This bothers a lot of people and maybe it bothers you. You've just bought something at a store and as you reach the exit, a worker wants to check your receipt and maybe look in your bag.
Kim from Leominster hates that.
"I feel like I am being treated like a thief, and that I need to prove myself innocent before leaving the store. Is this legal?"
WBZ sent David Wade to find out.
We watched at Home Depot, Wal-Mart, Costco and BJ's as customers were asked to prove they paid for their merchandise. "They will say, 'Excuse me, we need your receipt.' And I'll be like, 'I really don't feel comfortable about this,' and they'll say, 'Well, it's the policy,'" says Kim who thinks that policy stinks at the Wal-Mart in Lunenburg where she often shops.
"If they don't have a reason to suspect that I stole something, they should not be allowed in my belongings," she complains.
While this isn't real high on the list of society's ills, when it happens to you, it can make you feel like you've done something wrong. "Shoplifting is such a big problem these days, they want to have a deterrent at the door," says Edgar Dworsky, a consumer advocate who runs ConsumerWorld.org.
He says it's perfectly legal for stores to ask to see your receipt, but do you have to show them? "It all depends on what kind of store you're in," says Dworsky.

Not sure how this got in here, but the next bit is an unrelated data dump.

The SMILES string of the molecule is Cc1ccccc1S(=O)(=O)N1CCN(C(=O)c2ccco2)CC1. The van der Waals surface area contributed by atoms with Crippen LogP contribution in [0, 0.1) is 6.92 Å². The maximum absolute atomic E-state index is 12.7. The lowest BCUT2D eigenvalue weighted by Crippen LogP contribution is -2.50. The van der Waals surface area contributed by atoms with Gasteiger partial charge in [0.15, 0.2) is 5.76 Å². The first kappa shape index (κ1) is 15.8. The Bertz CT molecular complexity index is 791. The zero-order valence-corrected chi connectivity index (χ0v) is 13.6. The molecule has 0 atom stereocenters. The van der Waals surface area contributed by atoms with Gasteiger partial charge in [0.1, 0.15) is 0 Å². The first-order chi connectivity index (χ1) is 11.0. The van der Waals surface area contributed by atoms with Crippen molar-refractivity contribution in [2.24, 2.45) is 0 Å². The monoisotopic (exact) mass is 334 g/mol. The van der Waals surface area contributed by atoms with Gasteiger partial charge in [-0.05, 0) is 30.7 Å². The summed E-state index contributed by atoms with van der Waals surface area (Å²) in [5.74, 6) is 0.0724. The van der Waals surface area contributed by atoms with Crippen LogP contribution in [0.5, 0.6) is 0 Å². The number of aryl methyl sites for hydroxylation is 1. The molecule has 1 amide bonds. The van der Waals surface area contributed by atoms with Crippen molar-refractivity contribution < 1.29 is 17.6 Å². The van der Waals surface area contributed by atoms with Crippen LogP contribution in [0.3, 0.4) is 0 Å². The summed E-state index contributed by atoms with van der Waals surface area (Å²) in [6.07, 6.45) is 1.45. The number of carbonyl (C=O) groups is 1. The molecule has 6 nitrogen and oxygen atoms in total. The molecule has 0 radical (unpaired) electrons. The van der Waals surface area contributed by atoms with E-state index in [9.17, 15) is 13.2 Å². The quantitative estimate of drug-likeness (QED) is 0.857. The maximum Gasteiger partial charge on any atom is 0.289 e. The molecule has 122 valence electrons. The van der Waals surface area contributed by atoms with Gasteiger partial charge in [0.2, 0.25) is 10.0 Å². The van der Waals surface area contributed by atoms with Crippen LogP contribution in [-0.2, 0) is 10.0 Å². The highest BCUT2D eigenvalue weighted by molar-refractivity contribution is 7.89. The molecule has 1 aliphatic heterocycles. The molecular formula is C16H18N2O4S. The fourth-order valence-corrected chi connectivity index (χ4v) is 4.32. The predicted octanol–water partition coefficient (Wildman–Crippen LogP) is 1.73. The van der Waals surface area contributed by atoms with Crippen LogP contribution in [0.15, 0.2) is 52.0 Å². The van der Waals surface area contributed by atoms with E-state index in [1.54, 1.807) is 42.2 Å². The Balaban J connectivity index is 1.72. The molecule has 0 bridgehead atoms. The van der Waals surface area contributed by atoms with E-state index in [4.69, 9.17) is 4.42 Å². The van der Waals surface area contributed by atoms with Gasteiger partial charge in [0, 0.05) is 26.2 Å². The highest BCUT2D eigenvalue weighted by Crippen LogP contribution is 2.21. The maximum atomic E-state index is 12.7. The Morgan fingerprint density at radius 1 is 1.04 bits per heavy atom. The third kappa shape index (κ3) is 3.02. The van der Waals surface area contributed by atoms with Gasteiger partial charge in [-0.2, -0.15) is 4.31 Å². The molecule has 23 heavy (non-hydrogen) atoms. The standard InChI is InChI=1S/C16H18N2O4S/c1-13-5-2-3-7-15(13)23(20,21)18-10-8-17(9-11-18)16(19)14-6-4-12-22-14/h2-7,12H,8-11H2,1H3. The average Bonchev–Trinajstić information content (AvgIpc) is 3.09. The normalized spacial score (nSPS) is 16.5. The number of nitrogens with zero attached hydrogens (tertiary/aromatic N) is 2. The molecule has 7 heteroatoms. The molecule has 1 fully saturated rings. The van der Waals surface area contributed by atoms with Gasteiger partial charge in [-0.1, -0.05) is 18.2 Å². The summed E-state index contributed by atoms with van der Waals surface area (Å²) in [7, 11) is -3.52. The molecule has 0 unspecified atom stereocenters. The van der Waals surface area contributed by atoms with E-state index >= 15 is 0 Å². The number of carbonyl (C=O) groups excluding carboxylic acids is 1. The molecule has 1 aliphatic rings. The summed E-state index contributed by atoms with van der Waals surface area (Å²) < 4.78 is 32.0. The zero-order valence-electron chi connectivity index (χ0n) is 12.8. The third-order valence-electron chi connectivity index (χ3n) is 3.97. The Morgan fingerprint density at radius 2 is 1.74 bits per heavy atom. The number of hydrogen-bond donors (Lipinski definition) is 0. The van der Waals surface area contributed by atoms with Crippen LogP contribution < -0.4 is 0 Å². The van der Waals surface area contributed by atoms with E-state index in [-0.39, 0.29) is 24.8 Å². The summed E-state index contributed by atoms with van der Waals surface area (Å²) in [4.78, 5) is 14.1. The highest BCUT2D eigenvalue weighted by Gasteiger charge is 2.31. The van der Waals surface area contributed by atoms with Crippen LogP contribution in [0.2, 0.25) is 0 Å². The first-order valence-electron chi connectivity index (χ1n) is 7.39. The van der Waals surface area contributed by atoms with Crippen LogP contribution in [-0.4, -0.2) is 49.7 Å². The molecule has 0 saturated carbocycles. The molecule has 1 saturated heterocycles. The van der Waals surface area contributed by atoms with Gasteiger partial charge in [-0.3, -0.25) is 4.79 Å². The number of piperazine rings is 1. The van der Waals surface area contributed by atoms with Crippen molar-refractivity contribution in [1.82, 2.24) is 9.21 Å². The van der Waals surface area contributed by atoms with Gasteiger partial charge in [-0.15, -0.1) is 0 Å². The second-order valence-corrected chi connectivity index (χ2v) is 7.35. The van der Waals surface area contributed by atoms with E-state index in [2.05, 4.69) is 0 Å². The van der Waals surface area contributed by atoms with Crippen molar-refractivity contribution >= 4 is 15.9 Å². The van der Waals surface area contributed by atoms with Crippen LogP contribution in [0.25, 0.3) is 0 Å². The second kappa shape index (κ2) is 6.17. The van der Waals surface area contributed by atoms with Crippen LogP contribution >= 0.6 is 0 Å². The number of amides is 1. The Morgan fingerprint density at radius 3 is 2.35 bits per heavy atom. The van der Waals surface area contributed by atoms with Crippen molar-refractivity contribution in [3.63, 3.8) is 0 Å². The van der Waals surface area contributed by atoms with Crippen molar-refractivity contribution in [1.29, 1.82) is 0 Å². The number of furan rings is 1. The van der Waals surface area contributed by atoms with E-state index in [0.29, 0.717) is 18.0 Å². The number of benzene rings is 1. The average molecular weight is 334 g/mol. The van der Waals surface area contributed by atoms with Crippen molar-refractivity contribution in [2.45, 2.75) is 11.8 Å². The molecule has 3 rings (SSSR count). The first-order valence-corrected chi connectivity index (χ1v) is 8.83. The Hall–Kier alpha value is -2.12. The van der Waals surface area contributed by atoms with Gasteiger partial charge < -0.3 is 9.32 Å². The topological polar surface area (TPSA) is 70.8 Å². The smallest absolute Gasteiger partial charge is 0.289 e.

If you belong to a warehouse club, your membership agreement says they can check your receipts. "But it's different in a conventional retail store. You haven't signed any agreement agreeing to let them check your receipt," says Dworsky.
So you don't have to do it. But even Edgar, a guy who protects consumers, thinks we should. "Think about it. We all pay for shoplifting in higher prices, so why not be able to show the receipt. That will help cut down on possible fraud," he says.
That's Wal-Mart's position, too. No one from that company would talk to WBZ on-camera, but in a statement says: "While a few of our customers may view this as a minor inconvenience, it truly is an instrumental tool in Wal-Mart's ability to maintain low prices."
Besides- "If someone doesn't like it, you can just go shop somewhere else," says Dworsky.
And at the end of a long shopping day, that's still your choice.
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